This change is more than just about ease-of-use, however. This faster submit process is a signal of the primacy of data in the Facebook ecosystem.
Facebook’s astronomically high value (currently projected at $50 billion) is largely due to its ability to foster countless, continuous conversations among its over half a billion members. Every company wants to the know what the world thinks of its new product – Facebook is the closest we’ve come to developing a way to do just that.
By making comments that much easier to submit, Facebook is in effect generating more and more data to add to its arensal. The comment button provided users with a prompt to review their content before submitting it. By replacing it with a keystroke, Facebook has in effect moved sharing into the composition process. A click requires a shift in focus from the keys to the cursor. ”Enter” is just another keystroke. Only this keystroke just happens to publish your thoughts to the world.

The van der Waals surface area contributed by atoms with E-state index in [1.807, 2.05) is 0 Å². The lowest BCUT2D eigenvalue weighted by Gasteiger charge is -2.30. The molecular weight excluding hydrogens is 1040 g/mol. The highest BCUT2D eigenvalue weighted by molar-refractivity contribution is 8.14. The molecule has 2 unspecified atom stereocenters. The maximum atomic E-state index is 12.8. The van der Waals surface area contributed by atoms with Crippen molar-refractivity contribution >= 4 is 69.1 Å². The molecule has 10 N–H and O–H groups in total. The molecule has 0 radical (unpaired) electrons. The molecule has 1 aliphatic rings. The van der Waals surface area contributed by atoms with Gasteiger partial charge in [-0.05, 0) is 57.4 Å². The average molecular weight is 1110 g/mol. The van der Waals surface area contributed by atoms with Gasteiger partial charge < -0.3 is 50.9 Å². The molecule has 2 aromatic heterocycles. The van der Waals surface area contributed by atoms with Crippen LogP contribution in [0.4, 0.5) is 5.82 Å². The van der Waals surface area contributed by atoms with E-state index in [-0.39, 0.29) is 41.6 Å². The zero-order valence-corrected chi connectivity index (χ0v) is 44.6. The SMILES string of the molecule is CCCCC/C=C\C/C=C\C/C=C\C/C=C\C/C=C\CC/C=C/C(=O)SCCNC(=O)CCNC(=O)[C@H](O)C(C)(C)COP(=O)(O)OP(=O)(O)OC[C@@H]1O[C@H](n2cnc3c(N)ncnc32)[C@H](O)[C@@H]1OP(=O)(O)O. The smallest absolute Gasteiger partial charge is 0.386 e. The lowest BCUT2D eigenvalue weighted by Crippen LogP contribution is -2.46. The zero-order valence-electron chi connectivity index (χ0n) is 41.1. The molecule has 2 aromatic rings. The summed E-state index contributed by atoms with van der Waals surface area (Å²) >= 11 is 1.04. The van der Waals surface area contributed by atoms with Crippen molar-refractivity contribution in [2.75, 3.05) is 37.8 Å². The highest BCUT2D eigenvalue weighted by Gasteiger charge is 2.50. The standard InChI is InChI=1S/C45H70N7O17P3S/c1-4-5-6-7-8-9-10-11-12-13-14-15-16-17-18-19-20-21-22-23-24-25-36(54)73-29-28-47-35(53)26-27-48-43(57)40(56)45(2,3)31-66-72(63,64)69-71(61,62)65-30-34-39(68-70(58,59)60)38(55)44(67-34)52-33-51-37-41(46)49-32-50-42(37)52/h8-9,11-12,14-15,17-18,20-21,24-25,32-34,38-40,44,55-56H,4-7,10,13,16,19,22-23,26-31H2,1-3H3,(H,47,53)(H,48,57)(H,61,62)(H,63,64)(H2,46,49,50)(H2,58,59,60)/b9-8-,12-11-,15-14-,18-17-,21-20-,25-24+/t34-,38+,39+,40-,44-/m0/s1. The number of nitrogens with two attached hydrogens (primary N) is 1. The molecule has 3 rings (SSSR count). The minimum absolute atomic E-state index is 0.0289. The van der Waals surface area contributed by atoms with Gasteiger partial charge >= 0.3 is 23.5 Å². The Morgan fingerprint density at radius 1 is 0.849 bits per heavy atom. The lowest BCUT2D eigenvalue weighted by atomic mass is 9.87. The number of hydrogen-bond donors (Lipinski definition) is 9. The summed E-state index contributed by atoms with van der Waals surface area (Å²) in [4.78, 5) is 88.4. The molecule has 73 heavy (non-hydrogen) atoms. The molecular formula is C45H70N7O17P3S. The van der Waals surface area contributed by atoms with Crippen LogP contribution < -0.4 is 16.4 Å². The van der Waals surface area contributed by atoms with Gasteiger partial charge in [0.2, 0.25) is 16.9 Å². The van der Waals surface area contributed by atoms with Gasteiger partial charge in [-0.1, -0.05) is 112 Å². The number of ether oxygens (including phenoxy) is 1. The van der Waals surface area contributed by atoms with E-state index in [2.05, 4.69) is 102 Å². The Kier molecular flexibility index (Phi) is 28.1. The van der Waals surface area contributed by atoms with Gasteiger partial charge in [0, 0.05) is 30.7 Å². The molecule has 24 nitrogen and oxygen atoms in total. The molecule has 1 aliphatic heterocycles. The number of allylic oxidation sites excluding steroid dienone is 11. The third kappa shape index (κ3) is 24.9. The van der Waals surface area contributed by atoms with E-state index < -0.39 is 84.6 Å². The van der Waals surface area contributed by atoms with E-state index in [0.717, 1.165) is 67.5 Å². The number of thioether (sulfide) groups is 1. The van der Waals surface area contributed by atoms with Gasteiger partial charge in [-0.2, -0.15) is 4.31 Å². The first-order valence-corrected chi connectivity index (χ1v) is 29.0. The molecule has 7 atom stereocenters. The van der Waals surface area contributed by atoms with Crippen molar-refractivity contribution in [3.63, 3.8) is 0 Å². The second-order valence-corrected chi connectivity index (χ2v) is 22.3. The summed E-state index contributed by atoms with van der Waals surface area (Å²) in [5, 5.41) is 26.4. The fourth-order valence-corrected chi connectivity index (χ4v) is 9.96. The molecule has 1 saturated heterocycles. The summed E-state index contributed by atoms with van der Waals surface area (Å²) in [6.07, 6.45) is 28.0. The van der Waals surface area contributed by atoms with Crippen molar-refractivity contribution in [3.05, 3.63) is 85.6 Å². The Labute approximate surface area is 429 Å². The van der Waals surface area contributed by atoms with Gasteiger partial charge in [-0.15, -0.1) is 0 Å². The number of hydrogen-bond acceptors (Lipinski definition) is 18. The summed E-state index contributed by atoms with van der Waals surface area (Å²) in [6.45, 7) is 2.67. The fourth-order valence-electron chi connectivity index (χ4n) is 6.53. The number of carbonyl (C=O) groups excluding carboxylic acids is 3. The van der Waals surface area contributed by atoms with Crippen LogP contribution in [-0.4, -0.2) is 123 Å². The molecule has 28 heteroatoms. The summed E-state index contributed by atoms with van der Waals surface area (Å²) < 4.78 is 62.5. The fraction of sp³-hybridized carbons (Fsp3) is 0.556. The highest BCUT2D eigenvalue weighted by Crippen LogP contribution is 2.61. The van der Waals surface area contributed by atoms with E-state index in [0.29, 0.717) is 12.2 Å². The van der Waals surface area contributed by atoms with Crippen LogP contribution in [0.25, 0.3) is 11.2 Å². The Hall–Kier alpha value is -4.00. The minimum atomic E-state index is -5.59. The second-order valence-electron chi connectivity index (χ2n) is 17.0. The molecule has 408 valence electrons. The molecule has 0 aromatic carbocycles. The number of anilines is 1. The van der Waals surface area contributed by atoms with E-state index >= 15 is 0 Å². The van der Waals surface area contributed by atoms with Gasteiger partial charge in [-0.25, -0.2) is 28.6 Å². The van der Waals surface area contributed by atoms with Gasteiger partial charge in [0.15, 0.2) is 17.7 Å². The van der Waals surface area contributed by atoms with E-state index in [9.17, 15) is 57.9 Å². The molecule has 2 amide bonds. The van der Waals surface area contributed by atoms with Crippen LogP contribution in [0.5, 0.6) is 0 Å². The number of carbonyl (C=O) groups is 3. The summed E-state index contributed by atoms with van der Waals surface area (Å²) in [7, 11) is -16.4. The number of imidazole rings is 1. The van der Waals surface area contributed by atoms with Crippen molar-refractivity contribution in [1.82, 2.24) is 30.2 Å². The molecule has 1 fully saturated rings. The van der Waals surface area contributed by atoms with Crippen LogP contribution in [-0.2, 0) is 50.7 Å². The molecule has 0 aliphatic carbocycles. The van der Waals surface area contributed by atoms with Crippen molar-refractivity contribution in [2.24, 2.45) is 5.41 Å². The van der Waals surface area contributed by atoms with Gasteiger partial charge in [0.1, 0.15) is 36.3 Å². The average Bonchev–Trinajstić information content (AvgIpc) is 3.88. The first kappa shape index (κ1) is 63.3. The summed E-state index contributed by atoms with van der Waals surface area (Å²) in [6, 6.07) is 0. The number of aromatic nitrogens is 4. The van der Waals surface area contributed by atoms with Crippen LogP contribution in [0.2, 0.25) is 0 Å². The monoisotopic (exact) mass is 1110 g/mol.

How can all of this derive from just one missing button? When you are dealing with a worldwide network the size of Facebook, one change can impact how the world shares information.
Facebook is expanding its reach far beyond that of a simple social network. Mark Zuckerberg’s creation is taking on the typical shopping experience with Facebook Stores, attacking Groupon with the new Facebook Deals technology and now even surpassing Google for overall web traffic in the U.S. What will be Facebook’s next move in web domination? Some are saying Facebook pages could replace company websites.
One man who strongly advocates for the idea of Facebook superseding company websites is Stephen Haines, commercial director of Facebook’s U.K branch. Haines, at the Technology for Marketing and Advertising conference in the U.K, said that customers interact so conveniently with businesses on Facebook that the corporate website could become obsolete. He supported his argument by comparing how many times a company’s Facebook “Like” button was clicked as compared with visits to that company’s website. “For Starbucks, a top Facebook advertiser, the ratio was 21.1 million likes to 1.8 million site visitors. For Coca-Cola, it’s 20.5 million compared with 270,000; for Oreo, 10.1 million compared with 290,000.” While Haines is certainly biased, he is not alone in in his vision for the world’s most far-reaching social network.